Severe winter weather with snow storms and frigid temperatures has had a tremendous impact on blood donations. More than 150 blood drives have already been cancelled this year causing over 5,500 blood and platelet donations to go uncollected. Further adding to the diminishing supply, hectic holiday schedules, winter weather and an active cold and flu season collectively contributed to more than 28,000 fewer donations than what was needed in November and December.
“Last week’s massive winter storm had a significant impact on our blood supply with blood drives cancelled from South Carolina to Maine,” said Chris Hrouda, president, Red Cross Blood Services. “The Red Cross is doing everything we can to ensure blood products are available for hospital patients during these difficult winter months, but we need help from our regular donors – as well as those who are willing to donate for the first time – to give as soon as possible.”
January is National Blood Donor Month – one of the most challenging times of year to collect enough blood and platelet donations to meet patient needs. The Red Cross provides about 40 percent of the nation’s blood supply, and currently Red Cross blood products are being distributed to hospitals as fast as donations come in.
The Red Cross must collect more than 13,000 donations every day for patients at about 2,600 hospitals and transfusion centers nationwide. Accident and burn victims, heart surgery and organ transplant patients, and patients receiving treatment for leukemia, cancer or sickle cell disease may all require blood to help save their lives.
Eligible individuals are urged to schedule a blood or platelet donation today by using the Red Cross Blood Donor App, visiting redcrossblood.org or calling 1-800-REDCROSS (1-800-733-2767). Donors can help even more people by inviting a family member, friend or co-worker to donate too.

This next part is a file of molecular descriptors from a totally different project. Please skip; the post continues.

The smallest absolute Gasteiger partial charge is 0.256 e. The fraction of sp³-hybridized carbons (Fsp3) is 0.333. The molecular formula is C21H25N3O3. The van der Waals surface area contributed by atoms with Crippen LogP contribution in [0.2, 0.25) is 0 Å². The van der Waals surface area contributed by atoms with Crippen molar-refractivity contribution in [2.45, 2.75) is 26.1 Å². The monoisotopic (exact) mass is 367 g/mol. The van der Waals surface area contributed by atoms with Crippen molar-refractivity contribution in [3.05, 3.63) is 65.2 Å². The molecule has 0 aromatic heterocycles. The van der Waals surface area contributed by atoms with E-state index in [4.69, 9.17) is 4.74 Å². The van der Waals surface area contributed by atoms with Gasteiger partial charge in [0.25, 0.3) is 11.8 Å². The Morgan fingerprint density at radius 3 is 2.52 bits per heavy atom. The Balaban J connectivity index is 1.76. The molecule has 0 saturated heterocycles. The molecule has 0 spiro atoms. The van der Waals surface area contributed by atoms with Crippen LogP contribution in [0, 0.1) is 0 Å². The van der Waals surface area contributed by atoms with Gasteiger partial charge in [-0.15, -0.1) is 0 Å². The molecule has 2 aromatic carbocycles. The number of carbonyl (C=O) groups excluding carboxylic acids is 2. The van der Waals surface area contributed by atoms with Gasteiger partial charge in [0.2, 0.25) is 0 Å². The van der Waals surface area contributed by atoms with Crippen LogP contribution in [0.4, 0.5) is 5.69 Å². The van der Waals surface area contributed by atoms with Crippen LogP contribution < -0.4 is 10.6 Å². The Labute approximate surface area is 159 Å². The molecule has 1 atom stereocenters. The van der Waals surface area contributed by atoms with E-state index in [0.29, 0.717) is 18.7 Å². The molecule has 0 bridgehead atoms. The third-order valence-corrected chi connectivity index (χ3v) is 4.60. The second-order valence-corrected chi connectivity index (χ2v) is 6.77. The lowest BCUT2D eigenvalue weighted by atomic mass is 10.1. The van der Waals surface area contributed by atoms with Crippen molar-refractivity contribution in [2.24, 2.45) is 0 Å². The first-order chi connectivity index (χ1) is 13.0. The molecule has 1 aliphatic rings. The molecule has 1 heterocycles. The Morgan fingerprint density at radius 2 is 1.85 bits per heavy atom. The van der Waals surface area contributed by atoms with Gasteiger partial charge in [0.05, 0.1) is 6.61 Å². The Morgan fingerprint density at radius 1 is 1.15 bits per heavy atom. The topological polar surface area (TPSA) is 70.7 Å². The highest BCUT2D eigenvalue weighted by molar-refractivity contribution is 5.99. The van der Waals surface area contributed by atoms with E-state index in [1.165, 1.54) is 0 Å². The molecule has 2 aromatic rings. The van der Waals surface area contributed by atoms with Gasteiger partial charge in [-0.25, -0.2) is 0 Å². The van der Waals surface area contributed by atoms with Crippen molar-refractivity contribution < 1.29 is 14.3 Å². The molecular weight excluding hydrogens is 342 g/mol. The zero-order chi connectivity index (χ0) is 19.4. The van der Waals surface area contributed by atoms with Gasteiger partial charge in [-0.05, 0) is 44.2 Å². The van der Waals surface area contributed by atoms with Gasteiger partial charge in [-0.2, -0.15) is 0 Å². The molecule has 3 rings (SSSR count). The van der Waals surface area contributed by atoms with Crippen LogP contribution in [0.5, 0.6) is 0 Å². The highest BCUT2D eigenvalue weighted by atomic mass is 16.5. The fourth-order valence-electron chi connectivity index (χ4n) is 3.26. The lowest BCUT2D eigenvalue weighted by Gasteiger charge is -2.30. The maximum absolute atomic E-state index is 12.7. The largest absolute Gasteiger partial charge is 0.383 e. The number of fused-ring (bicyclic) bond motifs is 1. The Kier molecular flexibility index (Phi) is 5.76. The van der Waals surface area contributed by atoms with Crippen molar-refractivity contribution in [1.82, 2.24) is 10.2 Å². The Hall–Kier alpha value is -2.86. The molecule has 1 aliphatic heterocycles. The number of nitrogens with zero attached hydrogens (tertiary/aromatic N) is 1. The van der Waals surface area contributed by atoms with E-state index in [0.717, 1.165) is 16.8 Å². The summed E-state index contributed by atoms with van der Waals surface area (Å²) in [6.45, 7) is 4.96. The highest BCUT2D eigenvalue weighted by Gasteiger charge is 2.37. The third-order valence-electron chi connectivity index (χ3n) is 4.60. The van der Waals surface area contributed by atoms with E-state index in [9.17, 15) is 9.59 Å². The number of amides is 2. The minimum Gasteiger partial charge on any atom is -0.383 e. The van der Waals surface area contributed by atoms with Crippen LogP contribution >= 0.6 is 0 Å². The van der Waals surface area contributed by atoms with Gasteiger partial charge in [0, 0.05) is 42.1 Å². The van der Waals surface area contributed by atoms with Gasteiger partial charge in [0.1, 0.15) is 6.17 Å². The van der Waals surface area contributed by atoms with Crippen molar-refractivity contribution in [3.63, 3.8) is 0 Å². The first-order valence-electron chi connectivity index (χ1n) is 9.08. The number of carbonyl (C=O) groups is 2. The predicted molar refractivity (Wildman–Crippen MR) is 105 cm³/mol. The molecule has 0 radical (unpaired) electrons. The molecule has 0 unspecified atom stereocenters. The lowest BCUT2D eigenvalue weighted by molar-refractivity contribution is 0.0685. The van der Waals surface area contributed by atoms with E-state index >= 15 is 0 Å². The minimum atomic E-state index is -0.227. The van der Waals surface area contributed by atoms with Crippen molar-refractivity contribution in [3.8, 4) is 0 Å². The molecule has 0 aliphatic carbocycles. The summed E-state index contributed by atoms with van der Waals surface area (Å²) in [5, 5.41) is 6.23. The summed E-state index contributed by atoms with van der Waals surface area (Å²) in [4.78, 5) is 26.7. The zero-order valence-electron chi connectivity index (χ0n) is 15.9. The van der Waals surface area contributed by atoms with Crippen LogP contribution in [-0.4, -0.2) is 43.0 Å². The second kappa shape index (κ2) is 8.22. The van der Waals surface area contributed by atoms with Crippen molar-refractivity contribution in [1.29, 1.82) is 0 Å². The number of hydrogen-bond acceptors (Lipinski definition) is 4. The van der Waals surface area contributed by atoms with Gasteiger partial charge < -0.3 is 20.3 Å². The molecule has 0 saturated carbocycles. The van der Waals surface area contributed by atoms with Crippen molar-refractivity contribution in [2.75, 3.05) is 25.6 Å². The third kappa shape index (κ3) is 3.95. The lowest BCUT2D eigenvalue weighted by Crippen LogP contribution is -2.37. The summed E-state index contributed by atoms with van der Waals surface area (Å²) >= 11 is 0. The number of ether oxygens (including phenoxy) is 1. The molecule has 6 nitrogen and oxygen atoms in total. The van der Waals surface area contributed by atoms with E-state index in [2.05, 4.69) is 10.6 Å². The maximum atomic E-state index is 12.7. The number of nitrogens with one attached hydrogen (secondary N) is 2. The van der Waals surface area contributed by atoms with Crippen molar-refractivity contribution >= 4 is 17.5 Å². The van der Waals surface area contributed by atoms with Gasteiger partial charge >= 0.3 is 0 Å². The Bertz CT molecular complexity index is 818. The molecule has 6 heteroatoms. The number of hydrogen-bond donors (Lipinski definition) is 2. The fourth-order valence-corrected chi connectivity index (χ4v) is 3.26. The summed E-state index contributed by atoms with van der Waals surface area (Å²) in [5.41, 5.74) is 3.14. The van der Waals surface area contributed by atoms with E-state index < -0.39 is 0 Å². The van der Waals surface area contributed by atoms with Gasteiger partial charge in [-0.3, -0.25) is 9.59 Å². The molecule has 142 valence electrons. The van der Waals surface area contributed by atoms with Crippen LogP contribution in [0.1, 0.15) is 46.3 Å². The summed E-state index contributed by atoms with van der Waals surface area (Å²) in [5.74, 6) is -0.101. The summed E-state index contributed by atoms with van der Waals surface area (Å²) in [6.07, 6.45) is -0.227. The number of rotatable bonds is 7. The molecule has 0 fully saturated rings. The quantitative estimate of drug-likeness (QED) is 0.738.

The Red Cross encourages individuals to make a donation appointment and to complete a RapidPass online health history questionnaire to help speed up the donation process. RapidPass can now be completed on mobile devices and through the Blood Donor App.
Individuals who are 17 years of age in most states (16 with parental consent where allowed by state law), weigh at least 110 pounds and are in generally good health may be eligible to donate blood. High school students and other donors 18 years of age and younger also have to meet certain height and weight requirements.
All Donors Needed – Especially Platelet and Type O Negative and B Negative Donors
All blood types are needed to help ensure a sufficient blood supply is available for patients – especially platelet and type O negative and B negative donors.
- Platelets, a key clotting component of blood often needed by cancer patients, must be transfused within five days of donation and, therefore, are always in high demand. By giving platelets regularly, donors can help patients kick cancer and recover from other life-threatening illnesses and injuries.
- Type O negative is the universal blood type and what emergency room personnel reach for when there is no time to determine the blood type of patients in the most serious situations.
- Type B negative can be transfused to Rh-positive or negative patients.
Eligible donors with types O, A negative and B negative blood are urged to make a Power Red donation, where available. Power Red donors give a concentrated dose of red blood cells during a single donation, allowing them to maximize their impact.